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Corporate competition to accumulate information about consumers is intensifying even as concerns about government surveillance grow, pushing down the market price for intimate personal details to fractions of a cent.

Over recent years, the surveillance of consumers has developed into a multibillion-dollar industry conducted by largely unregulated companies that obtain information by scouring web searches, social networks, purchase histories and public records, among other sources.

The resulting dossiers include thousands of details about individuals, including personal ailments, credit scores and even due dates for pregnant women. Companies feed the details into algorithms to determine how to predict and influence consumer behaviour.

Basic age, gender and location information sells for as little as $0.0005 per person, or $0.50 per thousand people, according to price details seen by the Financial Times. Information about people believed to be “influential” within their social networks sells for $0.00075, or $0.75 per thousand people. Slightly more valuable are income details and shopping histories, which both sell for $0.001.

According to industry sources, most people’s profile information sells for less than a dollar in total. “You’re not worth much,” said Dave Morgan, founder of one of the first companies to use web surfing data to target online ads.

As basic information on consumers becomes ubiquitous, data brokers are tracking down even more details. For $0.26 per person, LeadsPlease.com sells the names and mailing addresses of people suffering from ailments such as cancer, diabetes and clinical depression. The information includes specific medications including cancer treatment drug Methotrexate and Paxil, the antidepressant, according to price details viewed by the FT.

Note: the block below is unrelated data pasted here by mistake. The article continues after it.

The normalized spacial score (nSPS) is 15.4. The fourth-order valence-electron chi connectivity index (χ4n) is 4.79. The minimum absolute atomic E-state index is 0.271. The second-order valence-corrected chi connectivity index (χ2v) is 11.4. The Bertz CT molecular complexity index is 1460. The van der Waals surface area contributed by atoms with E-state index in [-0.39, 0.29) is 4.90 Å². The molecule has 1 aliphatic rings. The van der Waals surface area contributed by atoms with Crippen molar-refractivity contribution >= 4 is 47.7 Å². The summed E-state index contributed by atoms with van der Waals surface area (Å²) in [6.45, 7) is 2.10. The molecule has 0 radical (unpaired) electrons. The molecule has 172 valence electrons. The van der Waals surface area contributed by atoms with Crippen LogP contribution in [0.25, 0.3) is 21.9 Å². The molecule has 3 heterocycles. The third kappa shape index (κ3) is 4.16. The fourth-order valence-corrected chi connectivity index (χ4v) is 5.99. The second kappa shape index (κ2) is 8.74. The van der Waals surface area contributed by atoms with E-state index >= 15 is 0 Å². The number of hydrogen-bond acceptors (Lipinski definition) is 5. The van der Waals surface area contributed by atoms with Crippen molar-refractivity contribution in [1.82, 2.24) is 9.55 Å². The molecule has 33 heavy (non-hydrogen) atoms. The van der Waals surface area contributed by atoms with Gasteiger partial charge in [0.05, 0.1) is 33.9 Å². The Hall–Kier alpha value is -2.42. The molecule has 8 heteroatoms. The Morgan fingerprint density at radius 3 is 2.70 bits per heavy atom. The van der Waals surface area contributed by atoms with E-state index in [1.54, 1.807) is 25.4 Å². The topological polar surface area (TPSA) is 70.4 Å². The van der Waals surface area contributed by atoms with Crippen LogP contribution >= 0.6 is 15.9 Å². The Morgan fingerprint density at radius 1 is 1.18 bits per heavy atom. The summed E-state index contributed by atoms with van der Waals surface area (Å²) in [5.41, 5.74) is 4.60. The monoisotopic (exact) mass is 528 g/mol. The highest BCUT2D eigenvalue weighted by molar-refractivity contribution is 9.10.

LeadsPlease offers a discount for bulk buyers. The price of a record drops to $0.14 if a buyer purchases 50,001 to 100,000 names.

Another company, ALC Data, sells a list of consumers with specific ailments sorted by credit score. “In the current economy, targeting prospects who have good credit, bad credit or a lack of credit can dramatically affect results,” the company states in its marketing materials.

Buyers of ALC’s “MH2 Credit Ailment Masterfile” in the past 12 months include Blue Cross Blue Shield, the insurance group, mobile operator Sprint Nextel and TXU Energy, the Texas energy utility, according to usage details on ALC’s website. 

ALC also tracks more than 80 per cent of all US births and competes fiercely against other data brokers in the baby sector. The company recently unveiled a new “Newborn Network” database containing information about prenatal and postnatal mothers, as well as their aunts, grandmothers, close friends and neighbours. “It is a saturated market,” says Lori Magill-Cook, an executive vice-president at ALC.

The US Federal Trade Commission and a congressional committee are investigating the data broker industry to understand what these companies know and how the information is used. Few laws exist in the US that protect the privacy of an individual’s data.

The industry operates under self-regulatory guidelines, which bar the collection of information about children, specific health and financial data. Under the guidelines, the tracking and selling of information derived from medical records and prescriptions are allowed if patients’ names and other identifying data have been deleted. LeadsPlease and ALC state that the patient-specific ailment information they sell is not sourced from such records, but has instead been revealed by the patients themselves.

Copyright The Financial Times Limited 2023. All rights reserved.
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